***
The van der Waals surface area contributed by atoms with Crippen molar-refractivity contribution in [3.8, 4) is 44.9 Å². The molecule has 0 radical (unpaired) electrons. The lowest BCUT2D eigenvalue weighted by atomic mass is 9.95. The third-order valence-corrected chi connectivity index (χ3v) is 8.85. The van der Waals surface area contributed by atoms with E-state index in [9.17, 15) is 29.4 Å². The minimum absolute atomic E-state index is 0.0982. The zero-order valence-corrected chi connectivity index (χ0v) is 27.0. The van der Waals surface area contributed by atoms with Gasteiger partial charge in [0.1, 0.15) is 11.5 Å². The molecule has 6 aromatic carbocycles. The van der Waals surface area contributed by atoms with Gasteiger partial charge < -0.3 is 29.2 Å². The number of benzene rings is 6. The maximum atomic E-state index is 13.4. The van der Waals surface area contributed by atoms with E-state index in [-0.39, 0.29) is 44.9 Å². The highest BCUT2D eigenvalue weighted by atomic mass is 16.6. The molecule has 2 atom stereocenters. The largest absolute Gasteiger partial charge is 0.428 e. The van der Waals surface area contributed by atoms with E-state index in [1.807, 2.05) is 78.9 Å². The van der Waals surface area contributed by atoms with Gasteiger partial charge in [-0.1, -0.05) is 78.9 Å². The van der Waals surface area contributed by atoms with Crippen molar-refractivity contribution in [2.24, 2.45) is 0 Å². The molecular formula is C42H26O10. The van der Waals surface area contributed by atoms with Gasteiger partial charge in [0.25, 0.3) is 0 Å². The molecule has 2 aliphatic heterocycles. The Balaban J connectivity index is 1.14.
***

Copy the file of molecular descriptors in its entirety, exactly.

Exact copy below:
The van der Waals surface area contributed by atoms with Crippen molar-refractivity contribution in [3.8, 4) is 44.9 Å². The molecule has 0 radical (unpaired) electrons. The lowest BCUT2D eigenvalue weighted by atomic mass is 9.95. The third-order valence-corrected chi connectivity index (χ3v) is 8.85. The van der Waals surface area contributed by atoms with E-state index in [9.17, 15) is 29.4 Å². The minimum absolute atomic E-state index is 0.0982. The zero-order valence-corrected chi connectivity index (χ0v) is 27.0. The van der Waals surface area contributed by atoms with Gasteiger partial charge in [0.1, 0.15) is 11.5 Å². The molecule has 6 aromatic carbocycles. The van der Waals surface area contributed by atoms with Gasteiger partial charge < -0.3 is 29.2 Å². The number of benzene rings is 6. The maximum atomic E-state index is 13.4. The van der Waals surface area contributed by atoms with E-state index in [-0.39, 0.29) is 44.9 Å². The highest BCUT2D eigenvalue weighted by atomic mass is 16.6. The molecule has 2 atom stereocenters. The largest absolute Gasteiger partial charge is 0.428 e. The van der Waals surface area contributed by atoms with E-state index in [1.807, 2.05) is 78.9 Å². The van der Waals surface area contributed by atoms with Gasteiger partial charge in [-0.1, -0.05) is 78.9 Å². The van der Waals surface area contributed by atoms with Crippen molar-refractivity contribution in [2.24, 2.45) is 0 Å². The molecular formula is C42H26O10. The van der Waals surface area contributed by atoms with Gasteiger partial charge in [0.25, 0.3) is 0 Å². The molecule has 2 aliphatic heterocycles. The Balaban J connectivity index is 1.14.